30 years since the Fitzgerald Inquiry

In May 1987 Acting Queensland Premier Bill Gunn ordered a commission of inquiry after the media reported possible police corruption involving illegal gambling and prostitution.

Tony Fitzgerald QC was appointed to lead the “Commission of Inquiry into Possible Illegal Activities and Associated Police Misconduct”, known as the Fitzgerald Inquiry.

Pat McCallum, OCM Principal in Brisbane reflects on his time during the Fitzgerald Inquiry. 


I recently attended an anniversary for 30 years since the presentation of Queensland’s Fitzgerald Inquiry report into political and police corruption in Queensland.

The presentation of the report in 1989 led to the reform of Queensland’s integrity framework and the creation of the Criminal Justice Commission (CJC) which is now the Crime and Corruption Commission.

I commenced as one of four financial analysts at the Fitzgerald Inquiry in October 1987 and departed the Crime and Misconduct Commission in 1999 as Assistant Director and Chief Financial Analyst of the Official Misconduct Division.

Through that period I worked in the Office of the Special Prosecutor which saw four Cabinet Ministers and a number of senior police including the Commissioner convicted of a range of corruption offences.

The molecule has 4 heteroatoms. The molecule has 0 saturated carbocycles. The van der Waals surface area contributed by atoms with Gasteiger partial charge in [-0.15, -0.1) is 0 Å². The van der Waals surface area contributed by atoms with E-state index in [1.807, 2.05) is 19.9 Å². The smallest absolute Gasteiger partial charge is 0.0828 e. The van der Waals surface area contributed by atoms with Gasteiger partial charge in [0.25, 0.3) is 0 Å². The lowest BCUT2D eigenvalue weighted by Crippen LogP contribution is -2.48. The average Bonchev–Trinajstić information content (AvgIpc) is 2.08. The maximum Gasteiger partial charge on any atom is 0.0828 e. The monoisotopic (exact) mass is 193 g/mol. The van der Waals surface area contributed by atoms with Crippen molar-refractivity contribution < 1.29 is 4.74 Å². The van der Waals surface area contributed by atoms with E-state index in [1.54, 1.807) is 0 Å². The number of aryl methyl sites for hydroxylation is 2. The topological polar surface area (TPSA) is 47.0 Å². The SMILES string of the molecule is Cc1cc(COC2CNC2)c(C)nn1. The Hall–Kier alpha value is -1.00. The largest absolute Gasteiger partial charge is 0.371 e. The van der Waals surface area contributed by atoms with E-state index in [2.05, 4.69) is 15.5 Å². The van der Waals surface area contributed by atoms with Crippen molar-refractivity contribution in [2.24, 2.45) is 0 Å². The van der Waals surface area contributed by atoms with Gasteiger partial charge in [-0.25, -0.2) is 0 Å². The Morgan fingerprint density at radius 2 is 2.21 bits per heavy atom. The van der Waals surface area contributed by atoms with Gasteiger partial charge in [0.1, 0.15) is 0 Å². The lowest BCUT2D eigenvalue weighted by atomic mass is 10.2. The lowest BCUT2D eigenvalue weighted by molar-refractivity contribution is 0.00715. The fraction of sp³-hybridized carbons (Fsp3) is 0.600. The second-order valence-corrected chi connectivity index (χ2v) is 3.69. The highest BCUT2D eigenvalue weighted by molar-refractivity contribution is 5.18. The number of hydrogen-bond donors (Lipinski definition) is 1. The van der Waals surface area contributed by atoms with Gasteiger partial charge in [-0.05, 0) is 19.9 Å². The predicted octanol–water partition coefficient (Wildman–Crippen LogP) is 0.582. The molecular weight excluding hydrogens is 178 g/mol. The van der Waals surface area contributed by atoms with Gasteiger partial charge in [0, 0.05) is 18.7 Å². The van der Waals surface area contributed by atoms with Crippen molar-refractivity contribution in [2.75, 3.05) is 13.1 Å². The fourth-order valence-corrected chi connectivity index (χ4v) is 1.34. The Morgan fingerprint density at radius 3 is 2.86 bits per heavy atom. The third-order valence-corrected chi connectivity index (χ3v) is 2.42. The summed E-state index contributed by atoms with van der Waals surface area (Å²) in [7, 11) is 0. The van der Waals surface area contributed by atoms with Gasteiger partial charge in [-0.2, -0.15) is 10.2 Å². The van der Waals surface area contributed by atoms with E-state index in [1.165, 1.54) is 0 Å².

When I started I was 30 something and didn’t think twice about embracing the uniqueness of the work we were doing. I had a deliberate aim of bringing my skills as a professional accountant to the benefit of the criminal and organised crime investigations we were undertaking.

I had the opportunity to take investigative financial analysis from hand written 24 column cash analysis paper to computer database supported analyses.

We developed our own application on the fly which was eventually used in other corruption commissions. I was spoiled with an NEC Powermate APC IV personal computer with 1KB or RAM and 40MB hard drive.

With the CJC we were part of fully integrated multi disciplinary investigation teams. Despite claims to the contrary the CJC was the only law enforcement agency at the time to implement this model fully. This involved interviewing witnesses, collaborating on intelligence analyses and targeting, participating in the execution of search warrants and in search and seizure of evidence and of course giving testimony’s in court.

I regard this as a unique experience for an average accountant.